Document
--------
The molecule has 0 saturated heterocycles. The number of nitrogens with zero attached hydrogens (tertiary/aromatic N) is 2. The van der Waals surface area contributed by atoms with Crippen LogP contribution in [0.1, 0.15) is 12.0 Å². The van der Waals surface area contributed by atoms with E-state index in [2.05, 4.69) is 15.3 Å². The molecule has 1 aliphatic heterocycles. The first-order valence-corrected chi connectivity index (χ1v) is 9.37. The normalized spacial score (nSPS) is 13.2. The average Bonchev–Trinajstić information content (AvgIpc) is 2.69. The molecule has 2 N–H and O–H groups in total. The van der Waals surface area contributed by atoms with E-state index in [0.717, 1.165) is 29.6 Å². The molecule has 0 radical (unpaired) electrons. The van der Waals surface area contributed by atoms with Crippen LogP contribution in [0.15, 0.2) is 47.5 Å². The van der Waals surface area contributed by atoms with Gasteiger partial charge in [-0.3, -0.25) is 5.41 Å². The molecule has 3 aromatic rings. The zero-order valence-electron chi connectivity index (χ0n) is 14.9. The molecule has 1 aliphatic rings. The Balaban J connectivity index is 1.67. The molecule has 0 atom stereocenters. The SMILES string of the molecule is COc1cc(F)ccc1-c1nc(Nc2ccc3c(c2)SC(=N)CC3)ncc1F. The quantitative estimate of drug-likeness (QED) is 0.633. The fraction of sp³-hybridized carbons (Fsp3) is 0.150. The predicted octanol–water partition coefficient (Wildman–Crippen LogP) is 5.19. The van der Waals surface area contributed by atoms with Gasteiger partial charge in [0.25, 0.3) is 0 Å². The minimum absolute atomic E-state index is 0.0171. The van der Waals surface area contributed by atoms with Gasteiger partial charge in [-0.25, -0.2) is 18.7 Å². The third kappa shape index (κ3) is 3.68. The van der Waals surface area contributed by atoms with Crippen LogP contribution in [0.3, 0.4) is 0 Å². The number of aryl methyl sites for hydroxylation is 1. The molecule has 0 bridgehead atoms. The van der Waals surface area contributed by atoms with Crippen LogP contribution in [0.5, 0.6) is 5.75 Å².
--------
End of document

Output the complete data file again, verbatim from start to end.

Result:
The molecule has 0 saturated heterocycles. The number of nitrogens with zero attached hydrogens (tertiary/aromatic N) is 2. The van der Waals surface area contributed by atoms with Crippen LogP contribution in [0.1, 0.15) is 12.0 Å². The van der Waals surface area contributed by atoms with E-state index in [2.05, 4.69) is 15.3 Å². The molecule has 1 aliphatic heterocycles. The first-order valence-corrected chi connectivity index (χ1v) is 9.37. The normalized spacial score (nSPS) is 13.2. The average Bonchev–Trinajstić information content (AvgIpc) is 2.69. The molecule has 2 N–H and O–H groups in total. The van der Waals surface area contributed by atoms with E-state index in [0.717, 1.165) is 29.6 Å². The molecule has 0 radical (unpaired) electrons. The van der Waals surface area contributed by atoms with Crippen LogP contribution in [0.15, 0.2) is 47.5 Å². The van der Waals surface area contributed by atoms with Gasteiger partial charge in [-0.3, -0.25) is 5.41 Å². The molecule has 3 aromatic rings. The zero-order valence-electron chi connectivity index (χ0n) is 14.9. The molecule has 1 aliphatic rings. The Balaban J connectivity index is 1.67. The molecule has 0 atom stereocenters. The SMILES string of the molecule is COc1cc(F)ccc1-c1nc(Nc2ccc3c(c2)SC(=N)CC3)ncc1F. The quantitative estimate of drug-likeness (QED) is 0.633. The fraction of sp³-hybridized carbons (Fsp3) is 0.150. The predicted octanol–water partition coefficient (Wildman–Crippen LogP) is 5.19. The van der Waals surface area contributed by atoms with Gasteiger partial charge in [0.25, 0.3) is 0 Å². The minimum absolute atomic E-state index is 0.0171. The van der Waals surface area contributed by atoms with Gasteiger partial charge in [-0.25, -0.2) is 18.7 Å². The third kappa shape index (κ3) is 3.68. The van der Waals surface area contributed by atoms with Crippen LogP contribution in [0.3, 0.4) is 0 Å². The number of aryl methyl sites for hydroxylation is 1. The molecule has 0 bridgehead atoms. The van der Waals surface area contributed by atoms with Crippen LogP contribution in [0.5, 0.6) is 5.75 Å².